Everyday Encounter with God

Pastor Sylvia's Encounters with God in the Midst of Everyday Life


Another Season of Tragedies

Summer has arrived and the local news is already reporting unexpected leisure-activity deaths. One moment life is fun; the next moment life isn’t.

As a chaplain I’ve learned that no one knows exactly what to say. Sometimes there aren’t words to comfort others, like to the writer of this Reddit plea: “My friend just died. I don’t know what to do.”

My friend Mike sent me one of the responses because it might change how we look at life and death. It’s worth sharing with you.

“Alright, here goes. I’m old. What that means is that I’ve survived and a lot of people I’ve known and loved did not. I’ve lost best friends, acquaintances, co-workers, mom, teachers, mentors, neighbors, and a host of other folks. I have no children, and I can’t imagine the pain it must be to lose a child. But here’s my two cents…

“I wish I could say you get used to people dying. I never did. I don’t want to. It tears a hole through me whenever somebody I love dies, no matter the circumstances. But I don’t want it to ‘not matter’. I don’t want it to be something that just passes.

“My scars are a testament to the love and the relationship that I had with that person. When the scar is deep, so was the love. So be it. Scars are a testament that I can love deeply and live deeply and be cut, or even gouged, and that I can continue to live and to love.

“Scar tissue is stronger than the original flesh ever was, and they’re only ugly to people who can’t see clearly.

“As for grief, you’ll find it comes in waves. When the ship is first wrecked, you’re drowning, with wreckage all around you. Everything floating reminds you of the beauty and the magnificence of the ship that was, and is no more. And all you can do is float. You find some piece of wreckage and hang on for awhile. Maybe it’s a happy memory or a photograph. Maybe it’s another person floating beside you.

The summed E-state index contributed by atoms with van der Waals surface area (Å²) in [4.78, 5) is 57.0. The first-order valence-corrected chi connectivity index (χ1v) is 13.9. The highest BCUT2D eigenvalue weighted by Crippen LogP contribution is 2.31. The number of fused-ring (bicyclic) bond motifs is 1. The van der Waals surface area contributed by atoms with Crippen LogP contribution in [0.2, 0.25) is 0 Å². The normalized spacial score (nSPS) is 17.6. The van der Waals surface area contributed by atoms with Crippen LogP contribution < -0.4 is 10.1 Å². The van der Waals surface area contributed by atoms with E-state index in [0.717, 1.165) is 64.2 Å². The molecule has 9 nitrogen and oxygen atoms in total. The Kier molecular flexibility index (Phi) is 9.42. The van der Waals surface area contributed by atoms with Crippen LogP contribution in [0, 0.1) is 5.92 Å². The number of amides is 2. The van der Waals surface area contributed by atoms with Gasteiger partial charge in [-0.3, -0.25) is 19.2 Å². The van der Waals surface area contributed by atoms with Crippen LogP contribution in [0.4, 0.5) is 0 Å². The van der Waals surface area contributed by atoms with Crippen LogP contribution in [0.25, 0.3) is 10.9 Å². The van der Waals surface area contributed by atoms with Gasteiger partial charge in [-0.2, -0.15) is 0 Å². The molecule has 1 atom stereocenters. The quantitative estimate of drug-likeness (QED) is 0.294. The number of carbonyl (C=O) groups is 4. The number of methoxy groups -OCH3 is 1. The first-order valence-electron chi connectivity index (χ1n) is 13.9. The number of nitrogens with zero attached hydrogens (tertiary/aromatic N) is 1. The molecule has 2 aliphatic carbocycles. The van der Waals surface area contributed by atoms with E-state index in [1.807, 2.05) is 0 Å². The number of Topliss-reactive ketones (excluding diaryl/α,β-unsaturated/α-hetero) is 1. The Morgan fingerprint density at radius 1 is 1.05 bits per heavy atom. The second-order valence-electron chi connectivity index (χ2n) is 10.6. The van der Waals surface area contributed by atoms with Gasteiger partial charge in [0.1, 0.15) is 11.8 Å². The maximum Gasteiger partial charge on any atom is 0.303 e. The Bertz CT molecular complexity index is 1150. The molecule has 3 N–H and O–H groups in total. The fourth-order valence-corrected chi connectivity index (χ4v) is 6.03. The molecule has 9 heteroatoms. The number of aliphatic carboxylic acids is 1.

“For a while, all you can do is breathe.

“At first the waves are 100-feet tall and crash over you without mercy. They come 10 seconds apart and don’t even give you time to catch your breath. All you can do is hang on and float. After a while, maybe weeks, maybe months, the waves are still 100-feet tall, but they come farther apart. They still wipe you out, but in between you can breathe, you can function.

“You never know what’s going to trigger the grief. It might be a song, a picture, a street intersection, the smell of a cup of coffee. It can be just about anything… and the wave comes crashing. But in between waves, there is life.

“Somewhere down the line, and it’s different for everybody, you find that the waves are only 80- feet tall. Or 50-feet tall. And they come farther apart. You can usually see them coming. An anniversary, a birthday, Christmas, or landing at O’Hare. You can prepare yourself. And when they wash over you, you know that somehow you’ll come out the other side. Soaking wet, sputtering, still hanging on to some tiny piece of the wreckage, but you’ll come out.

“Take it from an old guy. The waves never stop coming, and somehow you don’t really want them to. But you learn you’ll survive them. If you’re lucky, you’ll have lots of scars from lots of loves. And lots of shipwrecks.”

Thank you, Mike for sending this wise man’s words.